The government has announced tighter coronavirus restrictions for several areas, with many northern areas facing the tightest rules.
A three-tier system was announced on 12 October, with areas classified as either a ‘medium’, ‘high’, or ‘very high’ alert. Liverpool City Region will be restricted the most, with bars and pubs closed.
This comes after other regions in the north, such as the north east and Greater Manchester, having faced tighter restrictions for months.
Dan MacDermid, a Newcastle resident, told The Canary:
The north is always disproportionately blamed for stuff because it’s typically poorer and an easier target. Ultimately they are putting all the restrictions on it but when it comes to rebuilding after this crisis they won’t do enough.
I feel as though the imposing of tier 3 lockdown on Liverpool whilst the south of the country still thrives, despite similar infection rates, is just a Boris version of a Thatcherite managed decline of the city
— bex🌹 (@becca__lr) October 11, 2020
Hierarchy of restrictions
Tier 3, ‘very high’, alert areas will see pubs and gyms closing, as well as a ban on mixing with other households indoors or outdoors.
Liverpool had 599 cases per 100,000 people in the week from 2 to 8 October. In the same period, Manchester had 478 cases per 100,000 people and Newcastle had 510.
These tight restrictions have left those in the north fearing for their livelihoods.
Jez Lamb, founder of Beers @ No.42 in Merseyside told The Canary:
Throughout the summer, businesses around the UK have had a nervous eye on the autumn and the speed with which infection rates and confirmed cases are now rising means their worst fears are coming true. Liverpool-based businesses like my own are on the front line of infection rates at the moment but it’s clear that the pandemic can shift rapidly from one region to the next.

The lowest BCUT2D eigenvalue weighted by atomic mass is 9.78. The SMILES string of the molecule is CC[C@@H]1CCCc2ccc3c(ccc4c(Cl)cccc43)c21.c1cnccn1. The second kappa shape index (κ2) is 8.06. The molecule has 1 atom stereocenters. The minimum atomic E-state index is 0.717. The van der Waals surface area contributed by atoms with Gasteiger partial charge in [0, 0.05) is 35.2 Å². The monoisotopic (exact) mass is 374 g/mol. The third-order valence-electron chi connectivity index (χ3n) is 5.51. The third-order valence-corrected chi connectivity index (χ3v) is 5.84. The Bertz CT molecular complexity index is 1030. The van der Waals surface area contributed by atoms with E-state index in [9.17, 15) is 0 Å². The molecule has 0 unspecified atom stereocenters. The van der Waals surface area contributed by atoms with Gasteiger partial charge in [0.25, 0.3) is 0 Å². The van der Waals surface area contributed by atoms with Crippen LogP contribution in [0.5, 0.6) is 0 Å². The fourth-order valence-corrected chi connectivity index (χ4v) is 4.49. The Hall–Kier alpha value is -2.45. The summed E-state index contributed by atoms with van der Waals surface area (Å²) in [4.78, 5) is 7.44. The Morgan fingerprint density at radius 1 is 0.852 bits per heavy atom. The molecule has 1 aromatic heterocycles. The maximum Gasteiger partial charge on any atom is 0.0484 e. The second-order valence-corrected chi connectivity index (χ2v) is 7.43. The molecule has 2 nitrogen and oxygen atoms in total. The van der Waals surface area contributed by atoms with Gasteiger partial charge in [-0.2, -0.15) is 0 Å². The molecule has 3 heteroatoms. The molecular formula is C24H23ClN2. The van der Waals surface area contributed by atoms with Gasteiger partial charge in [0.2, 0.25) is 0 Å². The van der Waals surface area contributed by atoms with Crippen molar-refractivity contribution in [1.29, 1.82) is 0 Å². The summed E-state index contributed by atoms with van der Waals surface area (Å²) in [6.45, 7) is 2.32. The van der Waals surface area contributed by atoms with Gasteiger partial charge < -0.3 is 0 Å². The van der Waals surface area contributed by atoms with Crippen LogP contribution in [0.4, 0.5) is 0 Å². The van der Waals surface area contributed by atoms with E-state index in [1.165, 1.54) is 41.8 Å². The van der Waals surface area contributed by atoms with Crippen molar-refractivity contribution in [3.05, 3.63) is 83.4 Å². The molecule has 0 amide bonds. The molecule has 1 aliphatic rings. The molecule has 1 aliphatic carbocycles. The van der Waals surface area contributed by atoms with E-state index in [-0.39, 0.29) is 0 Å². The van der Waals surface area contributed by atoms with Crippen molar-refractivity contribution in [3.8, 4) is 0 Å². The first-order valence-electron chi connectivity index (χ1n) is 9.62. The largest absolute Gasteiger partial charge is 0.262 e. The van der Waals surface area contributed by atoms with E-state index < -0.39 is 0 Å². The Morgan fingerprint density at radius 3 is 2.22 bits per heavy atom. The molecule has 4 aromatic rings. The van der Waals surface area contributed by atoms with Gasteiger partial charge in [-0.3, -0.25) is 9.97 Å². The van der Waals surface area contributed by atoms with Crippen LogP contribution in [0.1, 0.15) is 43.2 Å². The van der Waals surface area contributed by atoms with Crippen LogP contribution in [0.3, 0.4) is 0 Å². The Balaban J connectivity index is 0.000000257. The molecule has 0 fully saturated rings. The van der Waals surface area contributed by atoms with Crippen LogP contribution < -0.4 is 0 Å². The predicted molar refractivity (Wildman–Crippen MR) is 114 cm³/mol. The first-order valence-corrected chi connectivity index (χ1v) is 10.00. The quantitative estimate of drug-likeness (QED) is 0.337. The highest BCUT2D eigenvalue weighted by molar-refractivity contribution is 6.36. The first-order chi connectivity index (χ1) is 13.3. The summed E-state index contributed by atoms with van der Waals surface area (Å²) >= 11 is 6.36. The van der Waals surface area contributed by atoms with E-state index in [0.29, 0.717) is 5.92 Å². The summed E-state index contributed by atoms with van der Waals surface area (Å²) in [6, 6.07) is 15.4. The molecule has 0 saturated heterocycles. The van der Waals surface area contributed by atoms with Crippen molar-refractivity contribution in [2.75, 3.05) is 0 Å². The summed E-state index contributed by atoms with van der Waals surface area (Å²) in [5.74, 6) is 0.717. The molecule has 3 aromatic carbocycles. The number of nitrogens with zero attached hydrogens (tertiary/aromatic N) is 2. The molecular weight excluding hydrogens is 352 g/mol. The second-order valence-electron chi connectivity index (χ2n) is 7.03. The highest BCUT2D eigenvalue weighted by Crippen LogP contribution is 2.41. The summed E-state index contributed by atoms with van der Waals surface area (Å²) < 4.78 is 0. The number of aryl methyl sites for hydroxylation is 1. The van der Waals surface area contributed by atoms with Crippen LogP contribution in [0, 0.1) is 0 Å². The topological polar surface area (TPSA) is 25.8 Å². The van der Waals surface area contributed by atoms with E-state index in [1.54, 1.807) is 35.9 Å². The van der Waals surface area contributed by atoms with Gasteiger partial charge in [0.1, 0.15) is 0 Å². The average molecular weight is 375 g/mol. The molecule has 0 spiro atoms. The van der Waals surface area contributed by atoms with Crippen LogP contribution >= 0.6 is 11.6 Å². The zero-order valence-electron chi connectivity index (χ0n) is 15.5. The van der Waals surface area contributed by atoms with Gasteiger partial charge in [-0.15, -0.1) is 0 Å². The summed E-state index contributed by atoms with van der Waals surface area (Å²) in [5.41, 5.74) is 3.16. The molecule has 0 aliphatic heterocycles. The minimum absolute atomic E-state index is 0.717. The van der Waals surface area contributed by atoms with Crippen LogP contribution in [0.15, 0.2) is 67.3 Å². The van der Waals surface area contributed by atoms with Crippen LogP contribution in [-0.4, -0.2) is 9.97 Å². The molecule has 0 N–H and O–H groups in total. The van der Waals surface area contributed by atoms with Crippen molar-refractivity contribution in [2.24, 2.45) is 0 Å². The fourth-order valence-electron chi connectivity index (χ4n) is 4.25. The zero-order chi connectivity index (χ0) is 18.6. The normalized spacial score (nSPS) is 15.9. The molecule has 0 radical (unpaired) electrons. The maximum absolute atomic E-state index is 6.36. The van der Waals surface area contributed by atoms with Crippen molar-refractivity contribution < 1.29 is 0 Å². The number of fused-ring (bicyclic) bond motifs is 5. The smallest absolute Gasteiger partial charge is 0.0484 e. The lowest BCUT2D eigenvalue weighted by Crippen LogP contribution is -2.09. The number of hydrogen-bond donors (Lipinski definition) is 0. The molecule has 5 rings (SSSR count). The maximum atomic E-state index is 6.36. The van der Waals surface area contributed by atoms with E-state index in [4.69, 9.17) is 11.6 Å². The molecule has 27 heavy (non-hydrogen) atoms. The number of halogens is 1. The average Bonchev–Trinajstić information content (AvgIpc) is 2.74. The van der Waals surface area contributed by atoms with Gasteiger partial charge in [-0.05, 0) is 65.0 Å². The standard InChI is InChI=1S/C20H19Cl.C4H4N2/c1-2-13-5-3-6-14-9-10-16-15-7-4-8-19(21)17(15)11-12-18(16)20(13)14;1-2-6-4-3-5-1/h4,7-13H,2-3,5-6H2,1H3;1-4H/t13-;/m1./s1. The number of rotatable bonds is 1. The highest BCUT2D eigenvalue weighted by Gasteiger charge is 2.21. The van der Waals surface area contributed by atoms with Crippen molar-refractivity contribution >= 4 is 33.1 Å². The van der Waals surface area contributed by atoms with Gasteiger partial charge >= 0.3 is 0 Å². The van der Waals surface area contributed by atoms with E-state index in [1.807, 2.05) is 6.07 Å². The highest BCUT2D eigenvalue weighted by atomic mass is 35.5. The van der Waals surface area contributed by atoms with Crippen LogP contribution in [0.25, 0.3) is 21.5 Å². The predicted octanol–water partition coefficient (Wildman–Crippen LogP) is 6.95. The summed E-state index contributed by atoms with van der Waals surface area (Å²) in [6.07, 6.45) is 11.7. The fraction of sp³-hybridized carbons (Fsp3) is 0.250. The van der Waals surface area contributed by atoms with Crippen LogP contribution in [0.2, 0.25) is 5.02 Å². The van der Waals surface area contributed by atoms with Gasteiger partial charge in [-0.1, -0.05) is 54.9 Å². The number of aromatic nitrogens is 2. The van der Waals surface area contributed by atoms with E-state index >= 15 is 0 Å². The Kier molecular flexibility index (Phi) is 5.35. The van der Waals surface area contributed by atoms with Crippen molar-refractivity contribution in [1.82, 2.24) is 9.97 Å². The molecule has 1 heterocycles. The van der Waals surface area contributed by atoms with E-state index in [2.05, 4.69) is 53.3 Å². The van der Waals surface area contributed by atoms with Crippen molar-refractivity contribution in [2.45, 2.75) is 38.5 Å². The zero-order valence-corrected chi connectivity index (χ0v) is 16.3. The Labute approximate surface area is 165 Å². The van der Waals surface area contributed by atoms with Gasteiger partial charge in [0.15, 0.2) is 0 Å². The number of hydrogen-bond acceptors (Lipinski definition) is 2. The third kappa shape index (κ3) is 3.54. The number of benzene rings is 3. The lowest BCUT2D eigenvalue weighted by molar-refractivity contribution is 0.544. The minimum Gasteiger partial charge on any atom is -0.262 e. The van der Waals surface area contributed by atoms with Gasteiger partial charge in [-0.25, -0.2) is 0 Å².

As a business owner, you naturally want the whole economy to be open, but at the same time people’s lives are also at risk. Striking the right balance is proving a nightmare and as things stand many more businesses will go to the wall and many more people will lose their jobs.Tighter lockdown restrictions could see an economy that is already on life support start to flatline. An ominous winter lies ahead.
Last orders for the North? There are families worried about funerals going ahead and businesses about to collapse. We’ve been in lockdown for months and the virus is out of control. This is flippant, arrogant and awful. https://t.co/WddSm7lvsP
— Lisa Nandy (@lisanandy) October 11, 2020
Restrictions on the north
Regions across the north have been facing tighter restrictions than the south for some time.
Restrictions for the north east were first introduced on 18 September. This included limited pub opening times and household mixing. Greater Manchester and parts of West Yorkshire have since had similar restrictions introduced.
In a statement, Steve Rotherham, metro mayor of Liverpool City Region, said:
These measures will be supported by a specific package of financial support for our City Region to cover a six-month period and not dependent upon the Tier position of our City Region.
However, we must be clear that we have not yet reached an agreement on the wider economic support package that will be required as we go into Tier 3 restrictions but we have agreed to remain in meaningful dialogue with government to establish a wider, appropriate and mutually agreeable financial support package to mitigate the impact of new Tier 3 restrictions.
If pubs, bars and other hospitality and leisure businesses are forced to close, there must be appropriate support for them and their staff.
We need your help ...
The coronavirus pandemic is changing our world, fast. And we will do all we can to keep bringing you news and analysis throughout. But we are worried about maintaining enough income to pay our staff and minimal overheads.
Now, more than ever, we need a vibrant, independent media that holds the government to account and calls it out when it puts vested economic interests above human lives. We need a media that shows solidarity with the people most affected by the crisis – and one that can help to build a world based on collaboration and compassion.
We have been fighting against an establishment that is trying to shut us down. And like most independent media, we don’t have the deep pockets of investors to call on to bail us out.
Can you help by chipping in a few pounds each month?